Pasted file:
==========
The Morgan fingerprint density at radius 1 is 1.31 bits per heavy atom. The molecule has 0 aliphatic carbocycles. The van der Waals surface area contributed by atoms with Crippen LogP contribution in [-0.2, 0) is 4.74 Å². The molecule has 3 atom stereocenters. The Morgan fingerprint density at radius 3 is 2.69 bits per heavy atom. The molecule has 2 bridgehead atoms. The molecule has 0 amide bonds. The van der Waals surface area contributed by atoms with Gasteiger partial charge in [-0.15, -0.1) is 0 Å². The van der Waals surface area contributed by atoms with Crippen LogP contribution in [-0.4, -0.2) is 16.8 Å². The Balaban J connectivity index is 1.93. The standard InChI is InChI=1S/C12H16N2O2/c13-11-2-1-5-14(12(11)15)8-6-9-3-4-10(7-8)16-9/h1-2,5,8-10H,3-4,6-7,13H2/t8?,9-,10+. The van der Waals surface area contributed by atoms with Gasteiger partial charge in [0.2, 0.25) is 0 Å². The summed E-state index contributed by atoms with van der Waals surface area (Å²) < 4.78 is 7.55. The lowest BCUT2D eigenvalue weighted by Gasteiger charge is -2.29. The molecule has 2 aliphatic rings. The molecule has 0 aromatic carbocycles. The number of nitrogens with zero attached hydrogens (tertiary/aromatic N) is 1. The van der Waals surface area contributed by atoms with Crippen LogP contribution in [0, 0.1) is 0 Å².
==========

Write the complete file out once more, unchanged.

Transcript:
The Morgan fingerprint density at radius 1 is 1.31 bits per heavy atom. The molecule has 0 aliphatic carbocycles. The van der Waals surface area contributed by atoms with Crippen LogP contribution in [-0.2, 0) is 4.74 Å². The molecule has 3 atom stereocenters. The Morgan fingerprint density at radius 3 is 2.69 bits per heavy atom. The molecule has 2 bridgehead atoms. The molecule has 0 amide bonds. The van der Waals surface area contributed by atoms with Gasteiger partial charge in [-0.15, -0.1) is 0 Å². The van der Waals surface area contributed by atoms with Crippen LogP contribution in [-0.4, -0.2) is 16.8 Å². The Balaban J connectivity index is 1.93. The standard InChI is InChI=1S/C12H16N2O2/c13-11-2-1-5-14(12(11)15)8-6-9-3-4-10(7-8)16-9/h1-2,5,8-10H,3-4,6-7,13H2/t8?,9-,10+. The van der Waals surface area contributed by atoms with Gasteiger partial charge in [0.2, 0.25) is 0 Å². The summed E-state index contributed by atoms with van der Waals surface area (Å²) < 4.78 is 7.55. The lowest BCUT2D eigenvalue weighted by Gasteiger charge is -2.29. The molecule has 2 aliphatic rings. The molecule has 0 aromatic carbocycles. The number of nitrogens with zero attached hydrogens (tertiary/aromatic N) is 1. The van der Waals surface area contributed by atoms with Crippen LogP contribution in [0, 0.1) is 0 Å².